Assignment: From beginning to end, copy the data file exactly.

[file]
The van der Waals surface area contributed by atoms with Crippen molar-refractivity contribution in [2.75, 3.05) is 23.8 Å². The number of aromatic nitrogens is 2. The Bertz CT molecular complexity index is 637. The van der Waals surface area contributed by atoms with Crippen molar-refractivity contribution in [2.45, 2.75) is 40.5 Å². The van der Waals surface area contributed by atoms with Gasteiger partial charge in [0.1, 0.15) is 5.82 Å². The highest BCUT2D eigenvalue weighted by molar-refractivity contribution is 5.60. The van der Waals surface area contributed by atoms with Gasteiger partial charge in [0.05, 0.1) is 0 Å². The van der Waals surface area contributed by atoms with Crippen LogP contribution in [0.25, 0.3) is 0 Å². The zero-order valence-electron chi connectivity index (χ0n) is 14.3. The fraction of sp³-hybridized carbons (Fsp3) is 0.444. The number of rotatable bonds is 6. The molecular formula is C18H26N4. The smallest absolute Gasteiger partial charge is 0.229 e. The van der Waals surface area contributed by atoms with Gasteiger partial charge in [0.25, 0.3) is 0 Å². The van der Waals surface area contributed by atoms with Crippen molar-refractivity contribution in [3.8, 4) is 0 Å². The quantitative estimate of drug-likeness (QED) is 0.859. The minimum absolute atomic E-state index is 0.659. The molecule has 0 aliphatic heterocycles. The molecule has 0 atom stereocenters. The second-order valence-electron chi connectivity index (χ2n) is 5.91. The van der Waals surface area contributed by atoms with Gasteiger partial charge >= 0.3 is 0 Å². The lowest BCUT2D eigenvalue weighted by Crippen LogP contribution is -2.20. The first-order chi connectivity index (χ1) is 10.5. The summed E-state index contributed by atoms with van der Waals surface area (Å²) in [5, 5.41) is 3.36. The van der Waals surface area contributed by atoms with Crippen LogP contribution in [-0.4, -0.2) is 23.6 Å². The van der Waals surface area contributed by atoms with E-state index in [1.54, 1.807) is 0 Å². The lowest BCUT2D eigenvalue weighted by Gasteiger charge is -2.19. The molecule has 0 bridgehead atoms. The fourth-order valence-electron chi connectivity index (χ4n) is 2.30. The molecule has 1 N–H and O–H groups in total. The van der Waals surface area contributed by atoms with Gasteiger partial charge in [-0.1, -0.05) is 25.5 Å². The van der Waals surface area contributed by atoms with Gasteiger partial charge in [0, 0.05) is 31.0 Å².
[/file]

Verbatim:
The van der Waals surface area contributed by atoms with Crippen molar-refractivity contribution in [2.75, 3.05) is 23.8 Å². The number of aromatic nitrogens is 2. The Bertz CT molecular complexity index is 637. The van der Waals surface area contributed by atoms with Crippen molar-refractivity contribution in [2.45, 2.75) is 40.5 Å². The van der Waals surface area contributed by atoms with Gasteiger partial charge in [0.1, 0.15) is 5.82 Å². The highest BCUT2D eigenvalue weighted by molar-refractivity contribution is 5.60. The van der Waals surface area contributed by atoms with Gasteiger partial charge in [0.05, 0.1) is 0 Å². The van der Waals surface area contributed by atoms with Crippen LogP contribution in [0.25, 0.3) is 0 Å². The zero-order valence-electron chi connectivity index (χ0n) is 14.3. The fraction of sp³-hybridized carbons (Fsp3) is 0.444. The number of rotatable bonds is 6. The molecular formula is C18H26N4. The smallest absolute Gasteiger partial charge is 0.229 e. The van der Waals surface area contributed by atoms with Gasteiger partial charge in [0.25, 0.3) is 0 Å². The van der Waals surface area contributed by atoms with Crippen molar-refractivity contribution in [3.8, 4) is 0 Å². The quantitative estimate of drug-likeness (QED) is 0.859. The minimum absolute atomic E-state index is 0.659. The molecule has 0 aliphatic heterocycles. The molecule has 0 atom stereocenters. The second-order valence-electron chi connectivity index (χ2n) is 5.91. The van der Waals surface area contributed by atoms with Gasteiger partial charge >= 0.3 is 0 Å². The lowest BCUT2D eigenvalue weighted by Crippen LogP contribution is -2.20. The first-order chi connectivity index (χ1) is 10.5. The summed E-state index contributed by atoms with van der Waals surface area (Å²) in [5, 5.41) is 3.36. The van der Waals surface area contributed by atoms with Crippen LogP contribution in [-0.4, -0.2) is 23.6 Å². The van der Waals surface area contributed by atoms with E-state index in [1.54, 1.807) is 0 Å². The lowest BCUT2D eigenvalue weighted by Gasteiger charge is -2.19. The molecule has 0 bridgehead atoms. The fourth-order valence-electron chi connectivity index (χ4n) is 2.30. The molecule has 1 N–H and O–H groups in total. The van der Waals surface area contributed by atoms with Gasteiger partial charge in [-0.1, -0.05) is 25.5 Å². The van der Waals surface area contributed by atoms with Gasteiger partial charge in [0, 0.05) is 31.0 Å².